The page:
The first was my very first time out deer hunting and it was with one of my best friends, Dave. I’ll never forget it because never since that hunt have I ever learned so many lessons and had so much fun by doing things the wrong way.
Dave and I grew up together but we lived about thirty minutes apart, which in our area of West Central Saskatchewan was practically next door. Our friendship started as toddlers but our hunting partnership began much later, finding and shooting mice with pellet guns and graduating as we aged to gophers, pigeons, partridge, sharp tail grouse and eventually coyotes and deer.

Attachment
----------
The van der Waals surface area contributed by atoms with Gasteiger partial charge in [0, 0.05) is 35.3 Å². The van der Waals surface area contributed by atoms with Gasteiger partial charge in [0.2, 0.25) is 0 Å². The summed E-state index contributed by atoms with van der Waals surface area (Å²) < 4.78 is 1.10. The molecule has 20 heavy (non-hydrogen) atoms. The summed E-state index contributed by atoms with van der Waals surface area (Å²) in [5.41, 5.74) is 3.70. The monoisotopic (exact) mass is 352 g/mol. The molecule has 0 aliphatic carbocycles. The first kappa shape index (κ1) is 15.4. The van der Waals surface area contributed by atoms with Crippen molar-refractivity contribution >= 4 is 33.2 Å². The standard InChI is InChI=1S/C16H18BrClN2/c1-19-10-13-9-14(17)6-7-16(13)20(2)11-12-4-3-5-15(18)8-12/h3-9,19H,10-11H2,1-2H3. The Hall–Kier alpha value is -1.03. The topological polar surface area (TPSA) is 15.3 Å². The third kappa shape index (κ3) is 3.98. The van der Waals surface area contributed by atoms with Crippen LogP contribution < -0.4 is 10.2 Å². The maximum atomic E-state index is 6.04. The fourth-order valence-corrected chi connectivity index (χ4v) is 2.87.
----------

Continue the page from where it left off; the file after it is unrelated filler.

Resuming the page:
One year Dave and his dad asked if I wanted to go with them for white-tail down by the South Saskatchewan river to which I heartily agreed. We drove down to a piece of crown land somewhere between the towns of Fox Valley and Leader and started looking for deer. I vividly remember Dave’s dad, Bill, pulling up just short of a big stand of trees and getting us out of the truck to explain the plan of attack. He would walk down the middle while Dave walked the North side and I walked the South. With any luck he would scare a few deer out one side of the trees or the other and we could take the shot. This sounded like a great idea to me so I loaded the magazine into my old Long Branch Lee Enfield Mk 4, chambered a round and set off as instructed.